Palestinian Ahmad Qureia and Israeli Foreign Minister Tzipi Livni who is on record as being against “moving too quickly” in the negotiations have been meeting regularly since talks were formally launched at the Annapolis US conference in November 2007. Livni who is too busy trying to secure a coalition government continues to hold meetings with Qureia just to make sure the make believe show goes on. The real negotiations she is conducting is with the ultra-Orthodox Jewish Shas Party which opposes any compromise on Jerusalem, an essential element of any future peace deal, thus making a peace agreement with the Palestinians less likely, even impossible.
Livni told Condoleezza Rice in November 2007 that Israel’s security is more important than the establishment of a Palestinian state. She has been warning that no peace deal on a Palestinian state is possible unless the Palestinian Authority (PA) controls Gaza and ends the firing of the rockets onto Jewish settlements. She expects Abbas and his Fatah faction to conquer Gaza rather than to make peace with Hamas. Livni is against the return of even one Palestinian refugee to Israel. She is on record promoting ethnically cleansing the Arab Israelis citizens. She recently told a press conference that the future of Israeli Arabs, who constitute twenty percent of Israel’s population, is in a future Palestinian state, not in Israel itself.
The PA leaders must have realized that if the Bush administration will not pressure Israel to freeze settlement or even dismantle unpopulated trailer outposts in the West Bank it will never pressure Israel to end the occupation; but the PA plays in the hands of the American-Israeli policy makers by engaging in talks that are doomed to fail. The Palestinians choose to talk because the influx of money pledged by the donor countries and controlled by the US hinges on engaging in these negotiations. Talks with the Israelis have reached a dead end but boycotting them and establishing a Palestinian national unity with Hamas will lead to reinstitution of US sanctions on the PA. The Palestinian national cause has been hijacked by the US.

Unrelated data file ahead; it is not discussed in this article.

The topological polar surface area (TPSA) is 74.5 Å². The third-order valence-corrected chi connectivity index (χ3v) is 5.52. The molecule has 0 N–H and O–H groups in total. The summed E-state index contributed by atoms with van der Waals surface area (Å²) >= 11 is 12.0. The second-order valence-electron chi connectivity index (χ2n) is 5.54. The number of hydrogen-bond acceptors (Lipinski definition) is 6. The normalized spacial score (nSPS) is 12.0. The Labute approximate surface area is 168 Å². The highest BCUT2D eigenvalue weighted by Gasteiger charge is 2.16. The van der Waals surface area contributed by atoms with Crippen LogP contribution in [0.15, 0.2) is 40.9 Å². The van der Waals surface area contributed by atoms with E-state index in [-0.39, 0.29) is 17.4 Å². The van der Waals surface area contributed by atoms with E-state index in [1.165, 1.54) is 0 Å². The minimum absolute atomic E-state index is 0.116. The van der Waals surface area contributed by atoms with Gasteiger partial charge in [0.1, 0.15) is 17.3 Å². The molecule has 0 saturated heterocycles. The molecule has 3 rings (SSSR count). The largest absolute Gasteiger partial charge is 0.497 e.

The PA is wasting precious time in the endless negotiations that have given Israel time to create facts on the ground in the occupied lands, brought despair and division among the Palestinians and rendered the establishment of a viable Palestinian state impossible. It is time the PA leaders should do what honorable leaders with principles and courage do when they fail to deliver on their promises. They should turn to their long suffering people and acknowledge their failure to achieve peace; they could not halt settlement expansion, incursions by the Israeli military, settlers’ attacks on Palestinian farmers and they could not remove Israeli checkpoints. The PA leaders should step aside and make room for new blood and new approach for dealing with Israel. But I am certain the PA chief Mahmoud Abbas will follow the tradition of the Arab despotic leaders who cling to power even after conceding their people’s aspirations. I hope I am wrong!